after laying five primary brain vesicles, cranial ganglia (CN5, CN7, CN8, CN9, CN10, CN11 and CN12). Alimentary system has an expanded stomach, pancreatic primordia and a gall bladder.

somitogenesis faster than in humans

Just Before Hatching- upturned snout (contains an oscaruncle and a sharp recurved median egg tooth, for shell removal). Forelimbs (pronated with separate digits with claw primordia).

Hatching- forelimbs with clawed digits and hindlimbs are still paddles with digital rays. A prominent yolk-sac navel is present.

Post-Hatching- (external features from day 0 to 6 months old) development of bill and webbing of the forefeet. Many features show similarities to marsupials (though different in both timing and morphology). (Note- exact age of the specimens relies on ages given to specimens at time of collection)

Young- feed on milk from mother and live in a river burrow for 3 - 4 months.

Differences between Platypus and Human- platypus rate of somitogenesis faster and size of early platypus embryonal area is larger, extra-embryonic membranes have unique morphology and function.

(Data/text above modified from (Hughes Hughes RL and Hall LS, 1998; Manger Manger PR, Hall LS, Pettigrew JD, 1998 and other sources)

Gastrointestinal Tract

Eutherian gastrointestinal system
A recent study has identified differences in the gastrointestinal tract digestive enzymes secreted.[5]

Note that in humans parietal cells produce gastric intrinsic factor, but this is produced in the pancreas of monotremes and other mammals.

Cardiovascular

Platypus ventricular septum

Heart conduction system-bird-monotreme-placental.jpg

Heart conduction system species comparison: Bird, Monotreme and Placental[6]

Genome

Platypus karyotype.jpg

The platypus karyotype (2 n = 52) consists of 21 autosomes and 10 sex chromosomes (5X's and 5Y's in male and 5 X-pairs in female).[7]


Emergence of traits along the mammalian lineage.[8]

The platypus mitochondrial genome was sequenced in 1994.[9]

The nuclear genome first draft sequence was released in 2008.[8]

"This monotreme exhibits a fascinating combination of reptilian and mammalian characters. For example, platypuses have a coat of fur adapted to an aquatic lifestyle; platypus females lactate, yet lay eggs; and males are equipped with venom similar to that of reptiles. Analysis of the first monotreme genome aligned these features with genetic innovations. We find that reptile and platypus venom proteins have been co-opted independently from the same gene families; milk protein genes are conserved despite platypuses laying eggs; and immune gene family expansions are directly related to platypus biology."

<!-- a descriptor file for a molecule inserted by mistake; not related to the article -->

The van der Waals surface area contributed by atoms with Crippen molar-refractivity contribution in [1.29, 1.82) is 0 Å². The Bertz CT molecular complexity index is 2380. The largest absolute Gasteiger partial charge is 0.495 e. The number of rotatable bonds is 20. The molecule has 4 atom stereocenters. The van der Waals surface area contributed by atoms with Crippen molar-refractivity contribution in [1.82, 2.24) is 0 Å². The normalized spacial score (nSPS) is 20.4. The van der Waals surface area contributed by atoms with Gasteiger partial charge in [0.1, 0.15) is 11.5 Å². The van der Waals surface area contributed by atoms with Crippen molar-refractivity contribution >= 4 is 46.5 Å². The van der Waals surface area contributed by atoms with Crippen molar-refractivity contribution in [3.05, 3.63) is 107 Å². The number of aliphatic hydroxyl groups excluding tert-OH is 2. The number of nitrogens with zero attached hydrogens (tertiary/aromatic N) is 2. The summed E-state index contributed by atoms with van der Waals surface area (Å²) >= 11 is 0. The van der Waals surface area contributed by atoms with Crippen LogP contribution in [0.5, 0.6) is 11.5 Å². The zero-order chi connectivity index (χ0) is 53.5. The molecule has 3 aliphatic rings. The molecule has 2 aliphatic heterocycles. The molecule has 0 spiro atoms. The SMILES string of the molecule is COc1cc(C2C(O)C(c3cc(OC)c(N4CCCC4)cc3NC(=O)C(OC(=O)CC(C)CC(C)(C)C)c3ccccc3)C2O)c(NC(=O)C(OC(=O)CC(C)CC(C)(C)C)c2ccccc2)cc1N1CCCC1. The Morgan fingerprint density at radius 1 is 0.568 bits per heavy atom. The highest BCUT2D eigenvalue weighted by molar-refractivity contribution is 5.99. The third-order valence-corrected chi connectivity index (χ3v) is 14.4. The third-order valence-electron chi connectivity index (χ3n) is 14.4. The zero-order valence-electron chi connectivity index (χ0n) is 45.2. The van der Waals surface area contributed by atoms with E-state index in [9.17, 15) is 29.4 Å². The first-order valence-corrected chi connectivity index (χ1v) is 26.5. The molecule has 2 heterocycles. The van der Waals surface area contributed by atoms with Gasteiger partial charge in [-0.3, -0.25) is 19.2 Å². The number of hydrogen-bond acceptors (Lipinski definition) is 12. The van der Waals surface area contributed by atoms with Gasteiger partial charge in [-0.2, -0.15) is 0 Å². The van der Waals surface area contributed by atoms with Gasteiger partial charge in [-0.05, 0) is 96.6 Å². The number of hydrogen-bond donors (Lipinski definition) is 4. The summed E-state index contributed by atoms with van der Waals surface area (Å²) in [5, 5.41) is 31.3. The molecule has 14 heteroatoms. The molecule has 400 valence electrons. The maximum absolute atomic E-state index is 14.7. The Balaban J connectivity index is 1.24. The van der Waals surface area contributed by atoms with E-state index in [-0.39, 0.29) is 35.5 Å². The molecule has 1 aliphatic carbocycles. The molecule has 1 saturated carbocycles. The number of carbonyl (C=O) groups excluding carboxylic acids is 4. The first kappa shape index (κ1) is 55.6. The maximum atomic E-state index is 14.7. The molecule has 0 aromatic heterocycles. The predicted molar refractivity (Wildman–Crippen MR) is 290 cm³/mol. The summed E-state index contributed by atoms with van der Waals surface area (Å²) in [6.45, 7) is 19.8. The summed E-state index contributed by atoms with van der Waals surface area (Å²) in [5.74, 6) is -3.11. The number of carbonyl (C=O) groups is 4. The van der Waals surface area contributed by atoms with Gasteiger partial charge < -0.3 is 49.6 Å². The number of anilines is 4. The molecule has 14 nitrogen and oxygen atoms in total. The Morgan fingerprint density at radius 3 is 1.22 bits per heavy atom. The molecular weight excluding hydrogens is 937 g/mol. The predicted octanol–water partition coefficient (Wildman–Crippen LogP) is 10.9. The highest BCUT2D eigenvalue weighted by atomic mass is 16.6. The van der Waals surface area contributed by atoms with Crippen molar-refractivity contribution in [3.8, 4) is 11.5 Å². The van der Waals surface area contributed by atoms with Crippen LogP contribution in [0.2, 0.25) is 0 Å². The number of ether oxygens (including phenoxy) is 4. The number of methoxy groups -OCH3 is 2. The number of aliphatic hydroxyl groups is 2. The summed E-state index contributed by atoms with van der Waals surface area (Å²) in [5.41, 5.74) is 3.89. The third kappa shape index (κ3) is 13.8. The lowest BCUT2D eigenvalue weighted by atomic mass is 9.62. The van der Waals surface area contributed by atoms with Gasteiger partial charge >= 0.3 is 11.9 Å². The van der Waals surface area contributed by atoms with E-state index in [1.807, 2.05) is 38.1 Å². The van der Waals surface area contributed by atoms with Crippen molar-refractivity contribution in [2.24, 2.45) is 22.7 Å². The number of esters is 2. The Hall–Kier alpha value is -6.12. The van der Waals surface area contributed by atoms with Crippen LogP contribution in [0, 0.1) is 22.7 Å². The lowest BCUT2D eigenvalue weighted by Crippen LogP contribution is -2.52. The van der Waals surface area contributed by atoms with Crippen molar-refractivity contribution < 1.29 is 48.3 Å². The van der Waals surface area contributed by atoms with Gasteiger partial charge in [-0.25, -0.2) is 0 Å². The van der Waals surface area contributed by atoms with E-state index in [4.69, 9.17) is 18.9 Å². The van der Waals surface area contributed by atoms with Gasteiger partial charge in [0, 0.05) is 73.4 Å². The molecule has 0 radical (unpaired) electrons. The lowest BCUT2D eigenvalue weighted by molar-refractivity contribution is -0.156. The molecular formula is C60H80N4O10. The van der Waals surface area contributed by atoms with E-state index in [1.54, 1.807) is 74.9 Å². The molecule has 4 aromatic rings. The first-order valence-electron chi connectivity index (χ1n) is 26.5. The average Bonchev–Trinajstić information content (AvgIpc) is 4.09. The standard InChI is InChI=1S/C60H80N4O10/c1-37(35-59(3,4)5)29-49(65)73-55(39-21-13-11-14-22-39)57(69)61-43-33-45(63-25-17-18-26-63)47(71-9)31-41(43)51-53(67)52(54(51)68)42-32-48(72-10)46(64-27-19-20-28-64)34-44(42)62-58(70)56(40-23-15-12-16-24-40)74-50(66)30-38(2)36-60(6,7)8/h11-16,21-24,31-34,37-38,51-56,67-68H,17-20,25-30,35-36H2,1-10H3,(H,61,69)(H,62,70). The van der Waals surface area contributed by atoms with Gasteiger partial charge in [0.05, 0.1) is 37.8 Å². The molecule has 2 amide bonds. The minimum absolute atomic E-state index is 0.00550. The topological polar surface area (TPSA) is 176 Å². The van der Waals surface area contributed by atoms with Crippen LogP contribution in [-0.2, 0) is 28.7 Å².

Genetic Divergence

Divergence of mammalian species dentin phosphoprotein This graph shows the phylogeny and divergence timescales of mammalian species using the dentin phosphoprotein (DPP) gene sequence comparison.[10]

Note the early timescale divergence of the platypus species relative to the other mammalian species.

Sex Chromosomes

The total diploid number of chromosomes is n=52 and in the males ten sex chromosomes form an extensive meiotic chain.[4]

Five male-specific chromosomes (Y chromosomes) and five chromosomes present in one copy in males and two copies in females (X chromosomes) These ten chromosomes form a multivalent chain at male meiosis, adopting an alternating pattern to segregate into XXXXX-bearing and YYYYY-bearing sperm. .

Spermatozoa Development

  • monotreme spermatozoa undergo some post-testicular maturational changes
    • acquisition of progressive motility
    • loss of cytoplasmic droplets
    • aggregation of single spermatozoa into bundles during passage through the epididymis
  • epididymis of monotremes is not adapted for sperm storage
    • absence of platypus genes for the epididymal-specific proteins
    • most abundant secreted protein in the platypus epididymis is a lipocalin (homologues are the most secreted proteins in the reptilian epididymis).
    • lipocalins are a group of extracellular proteins able to bind lipophiles by enclosure within their structures and minimizing solvent contact.

Information based on[8]

Immune System

For details read the recent article.[11]

  • Monotremes have IgM, IgG, IgA and IgE
  • do not use IgY
  • has multiple Ig heavy chain subclasses
  • at least two IgG and two IgA sub-isotypes

References

  1. Ken W S Ashwell, Craig D Hardman Distinct development of the cerebral cortex in platypus and echidna. Brain Behav. Evol.: 2012, 79(1);57-72 PMID:22143038
  2. Enkhjargal Tsend-Ayush, Shu Ly Lim, Andrew J Pask, Diana Demiyah Mohd Hamdan, Marilyn B Renfree, Frank Grützner Characterisation of ATRX, DMRT1, DMRT7 and WT1 in the platypus (Ornithorhynchus anatinus). Reprod. Fertil. Dev.: 2009, 21(8);985-91 PMID:19874722
  3. Richard R Behringer, Guy S Eakin, Marilyn B Renfree Mammalian diversity: gametes, embryos and reproduction. Reprod. Fertil. Dev.: 2006, 18(1-2);99-107 PMID:16478607 | CSIRO
  4. 4.0 4.1 Frank Gruetzner, Terry Ashley, David M Rowell, Jennifer A Marshall Graves How did the platypus get its sex chromosome chain? A comparison of meiotic multiples and sex chromosomes in plants and animals. Chromosoma: 2006, 115(2);75-88 PMID:16344965
  5. Gonzalo R Ordoñez, Ladeana W Hillier, Wesley C Warren, Frank Grützner, Carlos López-Otín, Xose S Puente Loss of genes implicated in gastric function during platypus evolution. Genome Biol.: 2008, 9(5);R81 PMID:18482448
  6. F Davies The Conducting System of the Monotreme Heart. J. Anat.: 1931, 65(Pt 3);339-51 PMID:17104326
  7. Carol A Edwards, Willem Rens, Oliver Clarke, Andrew J Mungall, Timothy Hore, Jennifer A Marshall Graves, Ian Dunham, Anne C Ferguson-Smith, Malcolm A Ferguson-Smith The evolution of imprinting: chromosomal mapping of orthologues of mammalian imprinted domains in monotreme and marsupial mammals. BMC Evol. Biol.: 2007, 7;157 PMID:17822525 | BMC Evol Biol.